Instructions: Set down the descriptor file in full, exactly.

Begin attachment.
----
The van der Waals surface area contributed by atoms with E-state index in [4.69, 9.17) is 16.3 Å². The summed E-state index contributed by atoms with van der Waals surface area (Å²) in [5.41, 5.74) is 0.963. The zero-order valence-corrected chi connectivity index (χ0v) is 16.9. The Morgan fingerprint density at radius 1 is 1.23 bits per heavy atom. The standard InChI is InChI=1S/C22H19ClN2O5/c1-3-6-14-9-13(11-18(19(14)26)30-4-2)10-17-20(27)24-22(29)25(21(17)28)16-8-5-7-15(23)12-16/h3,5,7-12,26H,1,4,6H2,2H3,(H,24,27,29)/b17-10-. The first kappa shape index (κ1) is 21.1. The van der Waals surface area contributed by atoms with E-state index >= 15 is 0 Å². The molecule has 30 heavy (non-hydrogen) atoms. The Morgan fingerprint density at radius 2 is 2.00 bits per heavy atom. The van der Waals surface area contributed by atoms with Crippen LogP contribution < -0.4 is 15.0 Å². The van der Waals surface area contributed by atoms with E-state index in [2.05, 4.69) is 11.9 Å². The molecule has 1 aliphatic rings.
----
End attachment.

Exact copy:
The van der Waals surface area contributed by atoms with E-state index in [4.69, 9.17) is 16.3 Å². The summed E-state index contributed by atoms with van der Waals surface area (Å²) in [5.41, 5.74) is 0.963. The zero-order valence-corrected chi connectivity index (χ0v) is 16.9. The Morgan fingerprint density at radius 1 is 1.23 bits per heavy atom. The standard InChI is InChI=1S/C22H19ClN2O5/c1-3-6-14-9-13(11-18(19(14)26)30-4-2)10-17-20(27)24-22(29)25(21(17)28)16-8-5-7-15(23)12-16/h3,5,7-12,26H,1,4,6H2,2H3,(H,24,27,29)/b17-10-. The first kappa shape index (κ1) is 21.1. The van der Waals surface area contributed by atoms with E-state index >= 15 is 0 Å². The molecule has 30 heavy (non-hydrogen) atoms. The Morgan fingerprint density at radius 2 is 2.00 bits per heavy atom. The van der Waals surface area contributed by atoms with Crippen LogP contribution < -0.4 is 15.0 Å². The van der Waals surface area contributed by atoms with E-state index in [2.05, 4.69) is 11.9 Å². The molecule has 1 aliphatic rings.